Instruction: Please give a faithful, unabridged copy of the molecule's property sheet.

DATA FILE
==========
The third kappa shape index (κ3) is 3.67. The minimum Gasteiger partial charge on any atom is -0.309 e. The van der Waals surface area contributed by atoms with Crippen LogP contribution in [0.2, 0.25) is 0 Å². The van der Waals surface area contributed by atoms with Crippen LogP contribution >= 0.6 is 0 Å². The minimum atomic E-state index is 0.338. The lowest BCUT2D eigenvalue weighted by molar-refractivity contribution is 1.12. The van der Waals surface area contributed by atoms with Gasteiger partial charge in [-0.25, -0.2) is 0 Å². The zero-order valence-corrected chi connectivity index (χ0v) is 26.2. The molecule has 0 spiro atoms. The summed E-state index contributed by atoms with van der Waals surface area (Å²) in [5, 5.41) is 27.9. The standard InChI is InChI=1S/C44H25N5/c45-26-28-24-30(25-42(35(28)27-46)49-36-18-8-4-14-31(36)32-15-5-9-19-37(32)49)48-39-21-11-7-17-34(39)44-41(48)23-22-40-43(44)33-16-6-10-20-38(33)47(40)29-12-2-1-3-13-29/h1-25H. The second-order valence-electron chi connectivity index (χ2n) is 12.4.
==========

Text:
The third kappa shape index (κ3) is 3.67. The minimum Gasteiger partial charge on any atom is -0.309 e. The van der Waals surface area contributed by atoms with Crippen LogP contribution in [0.2, 0.25) is 0 Å². The van der Waals surface area contributed by atoms with Crippen LogP contribution >= 0.6 is 0 Å². The minimum atomic E-state index is 0.338. The lowest BCUT2D eigenvalue weighted by molar-refractivity contribution is 1.12. The van der Waals surface area contributed by atoms with Gasteiger partial charge in [-0.25, -0.2) is 0 Å². The zero-order valence-corrected chi connectivity index (χ0v) is 26.2. The molecule has 0 spiro atoms. The summed E-state index contributed by atoms with van der Waals surface area (Å²) in [5, 5.41) is 27.9. The standard InChI is InChI=1S/C44H25N5/c45-26-28-24-30(25-42(35(28)27-46)49-36-18-8-4-14-31(36)32-15-5-9-19-37(32)49)48-39-21-11-7-17-34(39)44-41(48)23-22-40-43(44)33-16-6-10-20-38(33)47(40)29-12-2-1-3-13-29/h1-25H. The second-order valence-electron chi connectivity index (χ2n) is 12.4.